Mixed martial arts (MMA) has become one of the most popular combat sports in the world. Much of that has to do with the power of the UFC to brand itself across the globe, and the sheer impact the sport has had in the US and the power of US media to resonate across the world.

Mixed martial arts (MMA) in Asia

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Asia has been a very interesting market for mixed martial arts, not least due to Japan being the origin of the big mixed martial arts show. Japan was and in some ways still is a core market for MMA and a hotbed of gyms and, in the early days of mixed martial arts, Pride, Dream, and Shooto were the dominant promotions. Their shows, and the fighters who starred in them, are still some of the most legendary shows the sport has ever seen.

During the rise of the UFC, however, promotions in Japan waned slightly, as the Las Vegas-based promotion began siphoning off some of the best foreign fighters from the Japan circuit. For a few years, it looked as if MMA in Asia was dormant and just waiting for the UFC to step in and take over.

Things are different today. MMA in Asia is on the rise.

Rise of Mixed martial arts (MMA) in Asia

mixed martial arts mma

The largest factor in the rise of MMA in Asia has been the success of One Championship, a Singapore-based promotion that began as a showcase for fighters out of the renowned Evolve chain of gyms, and has since become a transnational showcase of martial arts talent.

One Championship has held shows in Singapore, Indonesia, the Philippines, Malaysia, Taiwan, Dubai, Cambodia, China, and Myanmar. Company President Chatri Sityodtong and CEO Victor Cui company have demonstrated. that an Asian promotion can compete with the UFC, and even win, in terms of gaining television rights, market share, big name fighters, and fan base.

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As One Championship started to succeed, other promotions around Asia took the plunge into the market to create—and in some cases revive—their own MMA scenes. Some organizations established roles as feeder promotions into One Championship, while others took hold of their own local markets and now seek to interact with One Championship on their own terms.

In Korea, Road FC put on several successful shows, and ventured into mainland China with powerful Chinese backing. In Japan, companies such as Deep started to fill the big shoes of Pride and Dream, while Shooto kept trucking along.

Influx of other Martial Arts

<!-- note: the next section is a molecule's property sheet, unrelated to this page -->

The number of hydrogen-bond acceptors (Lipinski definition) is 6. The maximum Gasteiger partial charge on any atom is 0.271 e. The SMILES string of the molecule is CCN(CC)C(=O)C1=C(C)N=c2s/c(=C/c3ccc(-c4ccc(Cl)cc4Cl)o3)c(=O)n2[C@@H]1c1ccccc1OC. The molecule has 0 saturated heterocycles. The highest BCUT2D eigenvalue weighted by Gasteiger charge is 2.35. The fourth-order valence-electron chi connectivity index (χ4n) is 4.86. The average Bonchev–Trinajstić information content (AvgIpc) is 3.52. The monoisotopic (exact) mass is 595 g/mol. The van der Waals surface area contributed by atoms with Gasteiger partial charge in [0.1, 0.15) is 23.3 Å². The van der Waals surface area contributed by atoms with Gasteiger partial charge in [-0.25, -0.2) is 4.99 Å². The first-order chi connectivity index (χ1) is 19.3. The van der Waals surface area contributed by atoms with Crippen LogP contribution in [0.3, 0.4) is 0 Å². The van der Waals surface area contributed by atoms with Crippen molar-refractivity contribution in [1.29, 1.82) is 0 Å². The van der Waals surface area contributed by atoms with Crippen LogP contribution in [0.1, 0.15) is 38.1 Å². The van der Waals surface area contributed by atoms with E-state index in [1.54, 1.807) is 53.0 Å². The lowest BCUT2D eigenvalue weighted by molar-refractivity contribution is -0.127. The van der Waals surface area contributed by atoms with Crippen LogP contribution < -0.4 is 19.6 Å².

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The rise of these promotions has also given space to disciplines generally not seen in the US or Europe, and helped to preserve and revitalize local martial traditions. The influx of BJJ, Sambo, Freestyle Wrestling, and European Kickboxing has also had a great impact on gyms in Asia, what they teach, who teaches there, and what is available not only to fighters, but to the general public.

Fighting organizations across Asia began seeing the opportunity MMA brought, and fighters normally confined to the Kickboxing, Sanda, Muay Thai, or boxing circuits now had reason to study different disciplines (most notably Brazilian Jiujitsu or “BJJ”) and try their hand at mixed martial arts.

Mainland China has been perhaps the slowest to adapt MMA to their sprawling combat sports and martial arts infrastructure, but now that MMA promotions have the license to put on shows, the market there is exploding. China has a vast network of sports universities and martial arts academies that, for the most part, remain insulated from the rest of the world. The Sanda circuit is a most salient example.

Big Things in the Future

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But now MMA, or versions thereof, are on Chinese television. Hundreds of tiny provincial players are throwing shows across the country. Kunlun has emerged from the pack as the top combat sports promoter, having put on successful shows across China and in a few other countries as well. Kunlun has a strong connection to the MMA community and the combat sports establishment, giving them access to a seemingly endless supply of fighting talent.

How that market expands in the coming years will be interesting to watch, as One Championship, Kunlun, Road FC, and the UFC vie for a piece of the Chinese pie. The same can be said for emerging MMA markets in the Philippines, Southeast Asia, and across Central Asia as well.

For a few years, when Japanese MMA faltered, the UFC hesitated to jump in, and no one had yet filled the vacuum, it looked as if Asia might miss the MMA boat. But today the sport is very healthy and growing all across the Pacific Rim. Expect big things in the future.

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